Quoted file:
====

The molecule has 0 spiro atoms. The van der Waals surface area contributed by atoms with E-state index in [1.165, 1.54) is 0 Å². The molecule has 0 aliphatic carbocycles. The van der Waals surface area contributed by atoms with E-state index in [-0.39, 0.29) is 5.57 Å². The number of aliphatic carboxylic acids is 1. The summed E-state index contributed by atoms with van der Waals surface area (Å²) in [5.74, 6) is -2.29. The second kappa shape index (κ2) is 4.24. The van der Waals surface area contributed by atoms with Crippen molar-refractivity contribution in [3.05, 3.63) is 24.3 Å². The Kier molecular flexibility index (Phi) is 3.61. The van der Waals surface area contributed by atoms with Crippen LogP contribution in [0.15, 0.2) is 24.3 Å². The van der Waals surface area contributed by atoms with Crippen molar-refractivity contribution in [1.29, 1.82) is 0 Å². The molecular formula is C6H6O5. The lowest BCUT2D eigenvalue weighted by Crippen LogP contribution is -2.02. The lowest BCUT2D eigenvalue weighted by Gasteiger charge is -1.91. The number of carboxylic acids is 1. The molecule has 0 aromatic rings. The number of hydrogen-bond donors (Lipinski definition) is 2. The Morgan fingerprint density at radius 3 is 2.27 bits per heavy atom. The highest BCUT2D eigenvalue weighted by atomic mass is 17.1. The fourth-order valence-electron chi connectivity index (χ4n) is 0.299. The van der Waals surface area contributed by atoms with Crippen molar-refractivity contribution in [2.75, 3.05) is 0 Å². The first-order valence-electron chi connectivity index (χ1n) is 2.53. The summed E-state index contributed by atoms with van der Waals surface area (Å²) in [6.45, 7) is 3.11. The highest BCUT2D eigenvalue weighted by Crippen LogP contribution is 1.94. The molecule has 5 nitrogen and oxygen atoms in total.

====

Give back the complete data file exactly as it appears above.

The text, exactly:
The molecule has 0 spiro atoms. The van der Waals surface area contributed by atoms with E-state index in [1.165, 1.54) is 0 Å². The molecule has 0 aliphatic carbocycles. The van der Waals surface area contributed by atoms with E-state index in [-0.39, 0.29) is 5.57 Å². The number of aliphatic carboxylic acids is 1. The summed E-state index contributed by atoms with van der Waals surface area (Å²) in [5.74, 6) is -2.29. The second kappa shape index (κ2) is 4.24. The van der Waals surface area contributed by atoms with Crippen molar-refractivity contribution in [3.05, 3.63) is 24.3 Å². The Kier molecular flexibility index (Phi) is 3.61. The van der Waals surface area contributed by atoms with Crippen LogP contribution in [0.15, 0.2) is 24.3 Å². The van der Waals surface area contributed by atoms with Crippen molar-refractivity contribution in [1.29, 1.82) is 0 Å². The molecular formula is C6H6O5. The lowest BCUT2D eigenvalue weighted by Crippen LogP contribution is -2.02. The lowest BCUT2D eigenvalue weighted by Gasteiger charge is -1.91. The number of carboxylic acids is 1. The molecule has 0 aromatic rings. The number of hydrogen-bond donors (Lipinski definition) is 2. The Morgan fingerprint density at radius 3 is 2.27 bits per heavy atom. The highest BCUT2D eigenvalue weighted by atomic mass is 17.1. The fourth-order valence-electron chi connectivity index (χ4n) is 0.299. The van der Waals surface area contributed by atoms with Crippen molar-refractivity contribution in [2.75, 3.05) is 0 Å². The first-order valence-electron chi connectivity index (χ1n) is 2.53. The summed E-state index contributed by atoms with van der Waals surface area (Å²) in [6.45, 7) is 3.11. The highest BCUT2D eigenvalue weighted by Crippen LogP contribution is 1.94. The molecule has 5 nitrogen and oxygen atoms in total.